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Make Sure Your Green Initiatives Don't Leave You Red-Faced

Incorporating real eco-friendly plans into your company.

The year 2007 will likely be remembered as the year that green marketing went mainstream. Powered by Al Gore's An Inconvenient Truth, high-profile Hollywood stars like Leonardo DiCaprio and his film The 11th Hour, and persuasive education of the younger generation in schools, the environment has become a focal point for companies in every industry.

This is a step change from the past, when a company's environmental strategy was commented on in the annual report but was rarely the core focus in a business's strategic planning sessions. Concern over climate change was voiced mainly by those dedicated to the cause or by businesses carving out a specific market niche.

Today, an escalating array of companies is rushing to develop innovations that meet emerging environmental demands and serve as differentiators against the competition.

Sony is breaking convention with its new line of hand-cranked products like the Spin N' Snap camera, the Push Power Play Viewer and the Crank N' Capture Video Camera. Hewlett-Packard is offering postage-paid envelopes for used cartridges. Meraki Outdoor has developed a neighborhood solar-power kit enabling communities to use stored energy from the sun to drive high-speed Internet. Vancity, with its national virtual bank Citizens Bank, has created a Climate Change Mortgage which directs savings generated by marketing virally online (versus traditional channels) to a climate change fund. Harry Potter and the Deathly Hallows represented the largest purchase of Forest Stewardship Council-certified paper ever used in a single title printing. One of my favorites is Dole, which launched a new line of organic bananas that let you track the origin of each banana via a three-digit 'farm code' on the Dole sticker. The code takes you to doleorganic.com for photos of the farm and details of its organic certification.

Getting green right
Companies are jumping on green marketing because it can deliver myriad benefits, including stronger brand equity, new sales revenue and happier employees. But while the rewards and accolades of eco-innovation can come fast in today's heightened marketplace, so can negative news. When showcasing an eco-friendly message, marketers have to be keenly aware of the potential for backlash if they get it wrong. Missteps are picked up quickly, with media reports and blogs holding marketers who are not true to the tenants of good green marketing to account.

So how do you get it right? Consider these critical factors:

* Carefully define your target group: The green market is very diverse. 'Dark Green' consumers are those already fully committed to seeking out eco-friendly products. Based on recent studies in Canada and the US, they comprise about 15 per cent of the market. Many in this group are willing to pay more for green products. They tend to be fully engaged with every aspect of how a product is brought to market and will be the first to vent their feelings if a company doesn't live up to its promises. The passion and foresight of this influential group is part of the creative spark behind innovative new products; however, other green groups often find them too extreme and don't aspire to their lifestyle.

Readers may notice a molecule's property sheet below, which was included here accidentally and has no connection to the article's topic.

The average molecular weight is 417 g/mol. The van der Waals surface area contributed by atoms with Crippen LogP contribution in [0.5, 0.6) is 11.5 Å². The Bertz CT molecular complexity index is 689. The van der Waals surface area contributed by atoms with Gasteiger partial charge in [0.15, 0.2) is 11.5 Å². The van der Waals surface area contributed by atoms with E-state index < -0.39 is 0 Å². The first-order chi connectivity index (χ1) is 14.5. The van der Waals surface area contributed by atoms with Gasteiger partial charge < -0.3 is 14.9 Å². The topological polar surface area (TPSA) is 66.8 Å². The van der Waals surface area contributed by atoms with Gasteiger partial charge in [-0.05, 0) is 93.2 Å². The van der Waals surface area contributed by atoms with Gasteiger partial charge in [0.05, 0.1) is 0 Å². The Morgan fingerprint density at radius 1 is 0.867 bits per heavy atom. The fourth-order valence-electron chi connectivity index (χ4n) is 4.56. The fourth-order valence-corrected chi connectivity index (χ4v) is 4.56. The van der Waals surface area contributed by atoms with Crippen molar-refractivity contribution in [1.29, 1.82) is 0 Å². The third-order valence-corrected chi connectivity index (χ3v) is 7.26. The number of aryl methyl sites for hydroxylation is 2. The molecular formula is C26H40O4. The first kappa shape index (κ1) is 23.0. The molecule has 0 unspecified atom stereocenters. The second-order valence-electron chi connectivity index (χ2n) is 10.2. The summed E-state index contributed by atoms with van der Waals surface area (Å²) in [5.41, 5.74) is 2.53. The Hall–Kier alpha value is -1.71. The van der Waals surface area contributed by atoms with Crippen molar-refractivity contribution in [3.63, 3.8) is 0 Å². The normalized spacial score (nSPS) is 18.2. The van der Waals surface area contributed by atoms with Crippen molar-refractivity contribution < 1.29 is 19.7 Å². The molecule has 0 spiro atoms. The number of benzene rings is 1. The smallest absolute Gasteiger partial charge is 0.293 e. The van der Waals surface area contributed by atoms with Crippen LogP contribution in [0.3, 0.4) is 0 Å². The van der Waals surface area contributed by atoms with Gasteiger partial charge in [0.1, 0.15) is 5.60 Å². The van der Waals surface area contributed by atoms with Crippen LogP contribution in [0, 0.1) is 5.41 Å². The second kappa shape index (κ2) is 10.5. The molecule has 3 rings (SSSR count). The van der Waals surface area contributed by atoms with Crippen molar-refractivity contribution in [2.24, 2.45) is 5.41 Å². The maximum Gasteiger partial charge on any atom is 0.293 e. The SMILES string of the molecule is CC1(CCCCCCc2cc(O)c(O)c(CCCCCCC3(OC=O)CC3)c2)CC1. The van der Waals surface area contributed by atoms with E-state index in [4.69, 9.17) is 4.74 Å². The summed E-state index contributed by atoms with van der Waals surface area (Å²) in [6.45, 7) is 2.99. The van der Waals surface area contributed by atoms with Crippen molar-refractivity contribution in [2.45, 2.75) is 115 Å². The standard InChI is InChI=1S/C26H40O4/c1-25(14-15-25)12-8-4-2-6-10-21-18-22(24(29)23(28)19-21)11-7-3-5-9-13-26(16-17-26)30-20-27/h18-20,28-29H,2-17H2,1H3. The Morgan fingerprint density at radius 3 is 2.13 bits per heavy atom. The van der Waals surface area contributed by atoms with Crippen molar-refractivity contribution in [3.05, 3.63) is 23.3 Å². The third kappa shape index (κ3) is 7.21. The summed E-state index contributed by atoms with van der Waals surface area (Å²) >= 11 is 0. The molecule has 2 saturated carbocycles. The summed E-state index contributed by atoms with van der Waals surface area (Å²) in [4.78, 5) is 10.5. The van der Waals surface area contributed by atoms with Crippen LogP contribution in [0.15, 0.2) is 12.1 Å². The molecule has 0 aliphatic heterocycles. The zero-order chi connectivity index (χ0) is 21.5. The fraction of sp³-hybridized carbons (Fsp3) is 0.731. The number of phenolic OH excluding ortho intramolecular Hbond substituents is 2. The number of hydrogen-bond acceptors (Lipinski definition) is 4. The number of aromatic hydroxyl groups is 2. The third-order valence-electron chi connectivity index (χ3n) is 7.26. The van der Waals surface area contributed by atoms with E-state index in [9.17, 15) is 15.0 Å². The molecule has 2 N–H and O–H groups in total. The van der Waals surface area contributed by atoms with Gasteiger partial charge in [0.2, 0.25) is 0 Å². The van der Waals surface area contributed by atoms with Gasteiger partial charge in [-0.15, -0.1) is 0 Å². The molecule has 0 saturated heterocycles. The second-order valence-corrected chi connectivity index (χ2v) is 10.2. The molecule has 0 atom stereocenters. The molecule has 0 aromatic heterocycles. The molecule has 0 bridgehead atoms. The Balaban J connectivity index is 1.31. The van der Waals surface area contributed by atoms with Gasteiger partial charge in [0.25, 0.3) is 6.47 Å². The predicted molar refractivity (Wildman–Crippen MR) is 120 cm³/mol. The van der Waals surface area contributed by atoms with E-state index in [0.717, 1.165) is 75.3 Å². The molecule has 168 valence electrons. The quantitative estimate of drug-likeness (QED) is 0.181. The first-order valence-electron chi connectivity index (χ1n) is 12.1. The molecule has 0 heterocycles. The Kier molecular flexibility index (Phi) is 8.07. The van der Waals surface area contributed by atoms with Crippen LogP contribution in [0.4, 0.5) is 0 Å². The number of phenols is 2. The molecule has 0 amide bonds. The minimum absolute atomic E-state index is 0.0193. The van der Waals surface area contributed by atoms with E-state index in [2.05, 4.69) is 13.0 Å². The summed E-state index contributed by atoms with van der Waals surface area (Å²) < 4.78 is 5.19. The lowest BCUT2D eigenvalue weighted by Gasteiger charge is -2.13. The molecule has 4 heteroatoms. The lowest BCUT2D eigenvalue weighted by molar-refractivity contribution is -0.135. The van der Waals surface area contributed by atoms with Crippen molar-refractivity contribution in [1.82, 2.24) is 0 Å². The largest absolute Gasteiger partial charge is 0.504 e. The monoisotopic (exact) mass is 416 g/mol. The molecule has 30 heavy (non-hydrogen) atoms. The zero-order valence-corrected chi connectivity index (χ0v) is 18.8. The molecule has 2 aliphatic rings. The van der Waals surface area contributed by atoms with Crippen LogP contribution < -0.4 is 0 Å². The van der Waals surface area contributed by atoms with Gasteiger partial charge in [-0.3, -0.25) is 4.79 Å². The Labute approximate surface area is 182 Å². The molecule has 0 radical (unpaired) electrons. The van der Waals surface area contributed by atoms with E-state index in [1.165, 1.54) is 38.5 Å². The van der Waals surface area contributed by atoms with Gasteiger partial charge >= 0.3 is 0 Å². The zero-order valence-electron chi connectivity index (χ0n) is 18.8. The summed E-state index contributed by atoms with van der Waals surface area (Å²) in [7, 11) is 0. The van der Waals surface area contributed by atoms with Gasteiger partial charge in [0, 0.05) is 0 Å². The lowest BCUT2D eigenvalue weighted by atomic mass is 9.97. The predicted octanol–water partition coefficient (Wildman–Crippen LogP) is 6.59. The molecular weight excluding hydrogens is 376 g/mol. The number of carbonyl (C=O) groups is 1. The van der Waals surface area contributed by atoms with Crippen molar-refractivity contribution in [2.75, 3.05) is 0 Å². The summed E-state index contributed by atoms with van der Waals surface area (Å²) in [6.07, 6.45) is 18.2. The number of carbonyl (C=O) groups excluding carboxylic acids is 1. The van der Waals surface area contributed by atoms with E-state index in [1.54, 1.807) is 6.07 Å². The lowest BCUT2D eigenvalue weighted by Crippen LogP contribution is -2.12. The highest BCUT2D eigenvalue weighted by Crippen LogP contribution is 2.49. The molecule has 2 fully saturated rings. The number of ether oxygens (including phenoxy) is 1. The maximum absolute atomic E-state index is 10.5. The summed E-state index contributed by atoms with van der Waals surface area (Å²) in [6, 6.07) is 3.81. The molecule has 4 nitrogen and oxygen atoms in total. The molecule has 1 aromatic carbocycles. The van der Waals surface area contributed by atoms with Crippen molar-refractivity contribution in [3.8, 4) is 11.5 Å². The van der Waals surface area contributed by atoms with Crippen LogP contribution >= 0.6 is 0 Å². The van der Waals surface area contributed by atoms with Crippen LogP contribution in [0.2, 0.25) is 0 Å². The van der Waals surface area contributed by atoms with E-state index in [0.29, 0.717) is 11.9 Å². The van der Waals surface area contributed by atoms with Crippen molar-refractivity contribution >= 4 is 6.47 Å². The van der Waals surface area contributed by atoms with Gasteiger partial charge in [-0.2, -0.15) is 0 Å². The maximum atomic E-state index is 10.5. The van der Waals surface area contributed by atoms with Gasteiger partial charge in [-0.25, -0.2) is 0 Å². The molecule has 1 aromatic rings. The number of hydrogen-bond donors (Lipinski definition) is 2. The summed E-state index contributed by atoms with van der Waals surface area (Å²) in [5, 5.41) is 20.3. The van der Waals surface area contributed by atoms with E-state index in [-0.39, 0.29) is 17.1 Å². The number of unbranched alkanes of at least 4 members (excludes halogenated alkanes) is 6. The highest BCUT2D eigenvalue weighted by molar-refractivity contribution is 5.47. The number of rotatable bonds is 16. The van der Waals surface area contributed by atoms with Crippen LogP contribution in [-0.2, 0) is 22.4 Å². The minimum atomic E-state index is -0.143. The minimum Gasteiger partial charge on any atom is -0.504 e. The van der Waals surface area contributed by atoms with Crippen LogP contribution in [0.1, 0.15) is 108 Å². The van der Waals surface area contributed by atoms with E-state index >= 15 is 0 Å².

The emerging 'Light Green' is quite different. In general, they rarely pay more for a green product and are very demanding with regard to quality. Most of them won't go too far in changing their behavior to be more eco-friendly, so the key is to really understand how new ideas and products can fit into their existing purchase patterns. But the prize for marketers is big, with studies putting this group at about 40 per cent of the population and growing.

* Engage your employees: Many are likely already living their own eco-friendly lives and will have interesting ideas.

* Don't sell on green alone: The Light Green market demands that pricing, design, and efficacy are key to its purchase decisions.

* Keep it simple: Most consumers won't be interested in green solutions that are overly complex or time consuming.

* Embrace a 360 view: Include your supply chain in your green approaches. If your suppliers are not following green practices, it can lead to a potential consumer backlash.

* Don't be afraid to take baby steps: But walk the talk. Green consumers are patient and realize it takes time to make revolutionary changes. The key is to live up to your promises as you make them.

* Be specific: Vague eco-friendly promises will be dismissed as trendy.

Be interactive
Finally, keep in mind that consumers want to participate in the message. The green revolution is thriving online and blog communities have sprung up around many of the hot-button environmental issues. Tapping into these communities may result in exciting new ideas.

With more and more opinion leaders sounding the call on the environment, it's clear the tipping point has tipped and, increasingly, green will be the new mainstream.

Andrea Southcott is president of ad agency TBWA/Vancouver (www.tbwa-vancouver.com), a full-service advertising and media planning company. This article first appeared in The Globe and Mail, Canada's largest-circulation national newspaper.

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